Saint-Omer and the British Connection by Richard Cumpston Jones

I would love to make contact with Richard Cumpston Jones.  Can anyone help?  He also wrote to the Telegraph in 2004 http://www.telegraph.co.uk/property/movinghouse/3324029/Lives-on-the-line.html

He graduated from St David’s University College, Lampeter in 1991 with a degree in Classical Studies and after maturing discovered his genuine fascination for History.

He spent the best part of a decade working in Marketing for a (London) City firm, where he met his wife, Giselle Sellier (Book cover design and illustrator).  In 2004 they fulfilled a dream in part due to necessity and also being influenced by ‘life is greener on the other side’ syndrome, courtesy of British TV programming at the time and moved to France in 2004.

They discovered Saint-Omer by chance in 2006 and moved there. Surprised at the many British links that the town possesses with British history research on the book started in 2008. Aside researching his next project Richard is gainfully occupied as an English Language teacher in the Nord Pas de Calais.

This is his new book:
The history of this fascinating town is a complex one. This new publication takes you back through time to the indigenous Morini tribe, the Flemish Dukes, the House of Burgundy, the Spanish and finally to the French, as recently as 1677.

The story continues unveiling along the way many British or Commonwealth characters, some famous, others not so, who are intertwined within this rich historical fabric with the likes of Saint Thomas Becket, the English Jesuits, the Napoleonic Army of England and WW2 flying ace, Douglas Bader.

In recent times the town was the administrative hub of the British army during the initial years of WW1 and was the place that heralded the creation of the Royal Air Force. Passing through the Nazi occupation and the threats presented to Britain by the Blockhaus d’Eperlecques and La Coupole we arrive at the 21st Century where this British connection continues to weave most notably with the First World War veteran Henry Allingham.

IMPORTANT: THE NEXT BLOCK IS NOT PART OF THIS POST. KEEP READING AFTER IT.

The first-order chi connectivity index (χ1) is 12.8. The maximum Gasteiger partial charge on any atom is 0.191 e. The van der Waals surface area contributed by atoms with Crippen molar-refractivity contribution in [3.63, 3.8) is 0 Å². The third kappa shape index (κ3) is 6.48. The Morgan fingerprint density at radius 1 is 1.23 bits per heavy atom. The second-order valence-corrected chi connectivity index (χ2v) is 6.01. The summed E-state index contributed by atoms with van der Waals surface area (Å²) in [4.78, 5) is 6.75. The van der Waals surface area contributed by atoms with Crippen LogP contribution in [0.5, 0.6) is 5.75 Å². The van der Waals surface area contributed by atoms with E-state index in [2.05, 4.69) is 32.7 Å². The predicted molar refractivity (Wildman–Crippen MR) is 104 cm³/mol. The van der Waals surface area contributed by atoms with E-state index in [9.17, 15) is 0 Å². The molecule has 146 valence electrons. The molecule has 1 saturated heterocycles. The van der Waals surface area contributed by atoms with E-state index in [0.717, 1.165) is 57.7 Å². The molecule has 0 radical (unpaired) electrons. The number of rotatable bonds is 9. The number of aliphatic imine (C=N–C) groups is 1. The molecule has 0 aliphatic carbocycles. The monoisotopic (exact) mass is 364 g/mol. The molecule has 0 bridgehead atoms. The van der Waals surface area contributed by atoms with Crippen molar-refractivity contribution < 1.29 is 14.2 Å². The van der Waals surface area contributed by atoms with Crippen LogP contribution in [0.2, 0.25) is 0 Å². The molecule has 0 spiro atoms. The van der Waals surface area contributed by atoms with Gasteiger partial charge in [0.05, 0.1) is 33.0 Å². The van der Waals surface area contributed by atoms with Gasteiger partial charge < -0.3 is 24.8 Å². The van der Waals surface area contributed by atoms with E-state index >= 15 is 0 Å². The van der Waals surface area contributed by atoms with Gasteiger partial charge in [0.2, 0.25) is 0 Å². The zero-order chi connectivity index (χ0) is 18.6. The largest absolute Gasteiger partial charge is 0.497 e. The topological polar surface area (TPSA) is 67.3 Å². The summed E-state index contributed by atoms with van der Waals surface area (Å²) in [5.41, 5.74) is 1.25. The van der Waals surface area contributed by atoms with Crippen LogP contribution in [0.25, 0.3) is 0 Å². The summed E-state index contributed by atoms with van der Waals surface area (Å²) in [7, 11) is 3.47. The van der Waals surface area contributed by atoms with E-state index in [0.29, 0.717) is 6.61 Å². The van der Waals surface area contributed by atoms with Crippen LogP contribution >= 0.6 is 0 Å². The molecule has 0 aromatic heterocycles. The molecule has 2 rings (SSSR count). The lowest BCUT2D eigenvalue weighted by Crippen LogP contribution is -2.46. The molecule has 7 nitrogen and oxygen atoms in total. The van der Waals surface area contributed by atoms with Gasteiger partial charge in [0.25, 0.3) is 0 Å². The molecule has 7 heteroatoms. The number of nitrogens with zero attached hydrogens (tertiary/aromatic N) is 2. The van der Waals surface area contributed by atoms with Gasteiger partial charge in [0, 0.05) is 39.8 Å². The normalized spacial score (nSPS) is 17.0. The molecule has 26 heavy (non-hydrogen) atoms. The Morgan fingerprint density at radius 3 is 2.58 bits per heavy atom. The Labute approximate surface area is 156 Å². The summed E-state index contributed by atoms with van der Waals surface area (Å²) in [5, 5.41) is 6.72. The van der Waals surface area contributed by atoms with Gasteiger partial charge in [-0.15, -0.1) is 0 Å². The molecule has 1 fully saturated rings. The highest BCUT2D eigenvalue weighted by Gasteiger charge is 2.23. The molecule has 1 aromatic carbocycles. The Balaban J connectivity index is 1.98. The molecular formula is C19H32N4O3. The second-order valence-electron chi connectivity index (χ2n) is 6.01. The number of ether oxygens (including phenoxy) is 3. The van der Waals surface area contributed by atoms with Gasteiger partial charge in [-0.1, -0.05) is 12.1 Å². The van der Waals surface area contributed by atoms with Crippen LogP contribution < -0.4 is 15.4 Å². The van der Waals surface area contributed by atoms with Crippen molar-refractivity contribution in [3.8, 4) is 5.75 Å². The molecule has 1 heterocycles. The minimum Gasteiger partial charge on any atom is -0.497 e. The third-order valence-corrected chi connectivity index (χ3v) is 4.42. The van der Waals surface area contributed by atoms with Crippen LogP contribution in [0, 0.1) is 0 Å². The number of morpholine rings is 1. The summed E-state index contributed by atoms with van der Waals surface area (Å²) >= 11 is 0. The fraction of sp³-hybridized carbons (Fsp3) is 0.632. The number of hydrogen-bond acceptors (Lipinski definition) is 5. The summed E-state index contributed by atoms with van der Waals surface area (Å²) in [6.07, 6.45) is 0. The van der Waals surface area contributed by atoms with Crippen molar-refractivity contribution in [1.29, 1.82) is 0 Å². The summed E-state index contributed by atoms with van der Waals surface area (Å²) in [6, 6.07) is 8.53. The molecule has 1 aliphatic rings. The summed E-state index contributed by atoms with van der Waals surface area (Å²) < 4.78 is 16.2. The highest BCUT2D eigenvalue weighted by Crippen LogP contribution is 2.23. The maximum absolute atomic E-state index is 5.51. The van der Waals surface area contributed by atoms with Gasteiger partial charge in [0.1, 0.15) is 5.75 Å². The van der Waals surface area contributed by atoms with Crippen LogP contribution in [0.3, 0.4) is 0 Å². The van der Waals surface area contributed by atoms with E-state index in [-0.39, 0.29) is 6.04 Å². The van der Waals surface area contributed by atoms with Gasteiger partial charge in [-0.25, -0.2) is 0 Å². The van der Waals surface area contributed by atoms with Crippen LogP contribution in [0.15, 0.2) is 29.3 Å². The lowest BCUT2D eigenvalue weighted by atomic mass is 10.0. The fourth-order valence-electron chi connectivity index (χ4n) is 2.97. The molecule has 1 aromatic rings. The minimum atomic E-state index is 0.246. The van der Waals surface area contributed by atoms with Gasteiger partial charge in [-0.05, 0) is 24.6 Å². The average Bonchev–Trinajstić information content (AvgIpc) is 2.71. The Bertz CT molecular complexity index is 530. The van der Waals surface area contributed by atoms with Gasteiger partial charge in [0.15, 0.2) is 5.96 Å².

220 pages and over 120 B/W images 22.98 euros plus p & p Ebook available for 4.41 euros Click here to order www.lulu.com

Images include photos of the town by Jonathan Caton, pictures from The National Portrait Gallery London, The Imperial War Museum London, Her Majesty’s Collection, The Yale Centre for British Art, Hôtel de Musèe Sandelin, La Bibliothèque de Saint-Omer, La Coupole, La Bibliothèque Nationale de France and many others.

About mallerstang

Member of the Guild of One Name Studies researching the name CUMPSTON and its variants. You can see my website at www.cumpston.org.uk I have a new study of the name LAXEN with its own blog at https://laxenresearch.wordpress.com/ and a further research blog which is not registered as a one name study of KNAGGS of Flamborough https://knaggsresearch.wordpress.com/
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3 Responses to Saint-Omer and the British Connection by Richard Cumpston Jones

  1. Elly Smith says:

    Richard is my brother – can you let me know who you are and I am sure that I can put you in touch with Richard? Thanks. Elly Smith (nee Jones)

  2. I might be able to help. I live in Saint Omer. Drop me a line.

    • mallerstang says:

      Dear Paul
      Many thanks for responding to my blog item. I would like to make contact with Richard if possible to discuss the history of his family and how he got his middle name. Does he still live in St Omer?

      Many thanks Glenys

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